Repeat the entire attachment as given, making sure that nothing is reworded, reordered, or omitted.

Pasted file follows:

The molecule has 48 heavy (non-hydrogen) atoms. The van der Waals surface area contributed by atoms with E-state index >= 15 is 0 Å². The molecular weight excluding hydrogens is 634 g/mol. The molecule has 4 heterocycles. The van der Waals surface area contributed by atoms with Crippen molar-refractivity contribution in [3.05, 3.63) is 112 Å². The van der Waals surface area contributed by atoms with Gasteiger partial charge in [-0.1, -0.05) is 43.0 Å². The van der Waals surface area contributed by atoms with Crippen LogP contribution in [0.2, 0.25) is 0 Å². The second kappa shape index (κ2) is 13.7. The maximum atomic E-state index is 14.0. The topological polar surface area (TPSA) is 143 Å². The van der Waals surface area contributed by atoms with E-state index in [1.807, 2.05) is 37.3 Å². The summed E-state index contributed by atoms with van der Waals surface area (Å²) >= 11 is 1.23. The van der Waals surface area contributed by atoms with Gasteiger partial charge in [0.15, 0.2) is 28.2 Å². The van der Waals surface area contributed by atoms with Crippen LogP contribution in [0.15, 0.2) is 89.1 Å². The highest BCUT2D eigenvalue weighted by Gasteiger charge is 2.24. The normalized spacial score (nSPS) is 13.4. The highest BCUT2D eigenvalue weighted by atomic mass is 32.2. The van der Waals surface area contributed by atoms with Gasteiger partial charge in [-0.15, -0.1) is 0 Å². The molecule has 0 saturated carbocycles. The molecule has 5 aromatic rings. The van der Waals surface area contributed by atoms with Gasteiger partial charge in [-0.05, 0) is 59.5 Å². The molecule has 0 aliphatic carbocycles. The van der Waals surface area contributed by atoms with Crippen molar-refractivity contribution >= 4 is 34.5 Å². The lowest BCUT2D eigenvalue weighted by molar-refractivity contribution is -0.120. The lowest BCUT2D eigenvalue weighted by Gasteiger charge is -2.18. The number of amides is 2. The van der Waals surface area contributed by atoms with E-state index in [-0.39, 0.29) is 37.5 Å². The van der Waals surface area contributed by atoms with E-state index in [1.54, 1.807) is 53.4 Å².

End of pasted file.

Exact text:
The molecule has 48 heavy (non-hydrogen) atoms. The van der Waals surface area contributed by atoms with E-state index >= 15 is 0 Å². The molecular weight excluding hydrogens is 634 g/mol. The molecule has 4 heterocycles. The van der Waals surface area contributed by atoms with Crippen molar-refractivity contribution in [3.05, 3.63) is 112 Å². The van der Waals surface area contributed by atoms with Gasteiger partial charge in [-0.1, -0.05) is 43.0 Å². The van der Waals surface area contributed by atoms with Crippen LogP contribution in [0.2, 0.25) is 0 Å². The second kappa shape index (κ2) is 13.7. The maximum atomic E-state index is 14.0. The topological polar surface area (TPSA) is 143 Å². The van der Waals surface area contributed by atoms with E-state index in [1.807, 2.05) is 37.3 Å². The summed E-state index contributed by atoms with van der Waals surface area (Å²) >= 11 is 1.23. The van der Waals surface area contributed by atoms with Gasteiger partial charge in [0.15, 0.2) is 28.2 Å². The van der Waals surface area contributed by atoms with Crippen LogP contribution in [0.15, 0.2) is 89.1 Å². The highest BCUT2D eigenvalue weighted by Gasteiger charge is 2.24. The normalized spacial score (nSPS) is 13.4. The highest BCUT2D eigenvalue weighted by atomic mass is 32.2. The van der Waals surface area contributed by atoms with Gasteiger partial charge in [-0.15, -0.1) is 0 Å². The molecule has 0 saturated carbocycles. The molecule has 5 aromatic rings. The van der Waals surface area contributed by atoms with Gasteiger partial charge in [-0.05, 0) is 59.5 Å². The molecule has 0 aliphatic carbocycles. The van der Waals surface area contributed by atoms with Crippen molar-refractivity contribution >= 4 is 34.5 Å². The lowest BCUT2D eigenvalue weighted by molar-refractivity contribution is -0.120. The lowest BCUT2D eigenvalue weighted by Gasteiger charge is -2.18. The number of amides is 2. The van der Waals surface area contributed by atoms with E-state index in [-0.39, 0.29) is 37.5 Å². The van der Waals surface area contributed by atoms with E-state index in [1.54, 1.807) is 53.4 Å².